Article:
Despite being the largest distillery on Islay, Caol Ila (pronounced “cull eela”) was, for a long time, the island’s lesser known malt, in the shadows of its more famous neighbours, such as
Lagavulin and Laphroaig.
The reason for this state of affairs is in no way attributable to the quality of the whisky produced here. Caol Ila is considered lighter and sweeter than the other Islay malts, yet it still retains that distinctive Islay peatiness, smokiness, and a hint of that glorious medicinal quality that whiskies from them thar parts possess. The whisky is, thankfully, available as a single malt, and is also gaining in popularity as more people make its acquaintance, an introduction to the social scene facilitated by its inclusion in Diageo’s Classic Malts collection.
No, the reason why this distillery’s single malt has largely remained a semi-secret is two-fold.
For one, the whisky produced at this distillery is mostly destined for the blending market, used in brands such as Johnnie Walker and Black Bottle. It was, in fact, this high demand from the blending industry that prompted the demolition and complete rebuilding of the distillery between 1972 and 1974, and resulted in Caol Ila becoming the largest distillery on the island. Only the warehouses were left standing once the dust had cleared, and these are still in use today as storage of the distillery’s single malt casks. Those casks destined for blending are taken to the mainland and stored there.
For two, the distillery is sited in a spectacular, yet fairly isolated, spot on Islay, overlooking the Sound Of Islay to the Paps Of Jura. It should come as no surprise then to learn that the distillery’s name is Gaelic for “Sound Of Islay”! The distillery has taken advantage of these stunning views, and the stillroom possesses tall windows which display the scenery and its attendant wildlife (like seals) in all their glory.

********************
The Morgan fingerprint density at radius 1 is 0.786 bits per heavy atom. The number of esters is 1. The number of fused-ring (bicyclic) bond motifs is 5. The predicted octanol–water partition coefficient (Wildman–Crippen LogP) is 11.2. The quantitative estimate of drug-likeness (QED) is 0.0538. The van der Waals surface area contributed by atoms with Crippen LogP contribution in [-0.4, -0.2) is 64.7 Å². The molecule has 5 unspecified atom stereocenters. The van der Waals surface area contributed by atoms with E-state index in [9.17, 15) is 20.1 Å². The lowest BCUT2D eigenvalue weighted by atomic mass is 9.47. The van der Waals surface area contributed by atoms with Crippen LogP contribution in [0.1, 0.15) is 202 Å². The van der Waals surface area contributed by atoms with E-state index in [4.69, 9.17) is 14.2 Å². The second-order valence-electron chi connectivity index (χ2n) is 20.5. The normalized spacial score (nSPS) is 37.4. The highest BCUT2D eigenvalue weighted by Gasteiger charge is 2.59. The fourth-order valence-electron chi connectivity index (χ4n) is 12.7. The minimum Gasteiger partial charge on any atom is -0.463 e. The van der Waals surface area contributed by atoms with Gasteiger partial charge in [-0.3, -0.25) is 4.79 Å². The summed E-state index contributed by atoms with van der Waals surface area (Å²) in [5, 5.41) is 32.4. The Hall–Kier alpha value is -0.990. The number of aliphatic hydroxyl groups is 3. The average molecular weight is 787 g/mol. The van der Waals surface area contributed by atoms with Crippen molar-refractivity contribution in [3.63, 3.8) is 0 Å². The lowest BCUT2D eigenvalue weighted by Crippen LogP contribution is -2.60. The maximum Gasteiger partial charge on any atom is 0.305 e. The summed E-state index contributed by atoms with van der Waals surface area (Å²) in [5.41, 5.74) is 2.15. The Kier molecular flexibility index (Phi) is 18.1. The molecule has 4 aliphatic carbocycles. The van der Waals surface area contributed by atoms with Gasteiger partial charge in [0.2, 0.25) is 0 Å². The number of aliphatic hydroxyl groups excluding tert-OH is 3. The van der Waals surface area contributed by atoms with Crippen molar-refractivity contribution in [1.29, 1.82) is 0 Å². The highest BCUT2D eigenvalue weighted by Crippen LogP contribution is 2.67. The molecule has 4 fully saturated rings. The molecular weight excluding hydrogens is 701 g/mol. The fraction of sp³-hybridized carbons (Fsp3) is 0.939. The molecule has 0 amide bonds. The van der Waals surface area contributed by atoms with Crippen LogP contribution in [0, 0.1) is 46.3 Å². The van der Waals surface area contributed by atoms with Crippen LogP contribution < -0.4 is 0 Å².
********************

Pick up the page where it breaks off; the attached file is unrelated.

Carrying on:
So, pretty sea views notwithstanding, why on earth did Hector Henderson, a Glasgow businessman, pick this particular spot in 1846 when looking for a distillery location? The answer is found in the abundant water supply to the area from Loch Nam Ban. This particular site was originally used for washing lead ore, such was the plentiful nature of the water supply.
As with other distilleries located in more isolated spots, the construction of Caol Ila led to a community springing up around it, made up of distillery employees and their families. Along with the distillery buildings themselves, houses were very kindly supplied to the workers, and many of these still stand and are in use today. Many of the people who live in these houses are third generation distillery employees!
The distillery’s seaside location has not been without its challenges, however, as supplies to the distillery, and transportation of whisky from the distillery, had to be conducted by boat. The specific boats used were small coal-fired steam-engined coasters, affectionately referred to as “puffers”. Landing, loading and unloading was for many years dependent on tide times as the sea level rose and fell 12 feet between low and high tide. Eventually, in 1879, a pier was constructed to allow the puffers to dock regardless of the tide.
General Tasting Notes
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Distillery Contact Information
Address: Port Askaig, Isle of Islay, PA46 7RL
Tel: +44 (0)1496 30 2760
Fax: +44 (0) 1496 30 2763
Tours: The distillery is only open for tours between March and October. During these months, tours are available from Monday to Thursday and cost GBP4 per person. Tours are by appointment only – phone the distillery to book.
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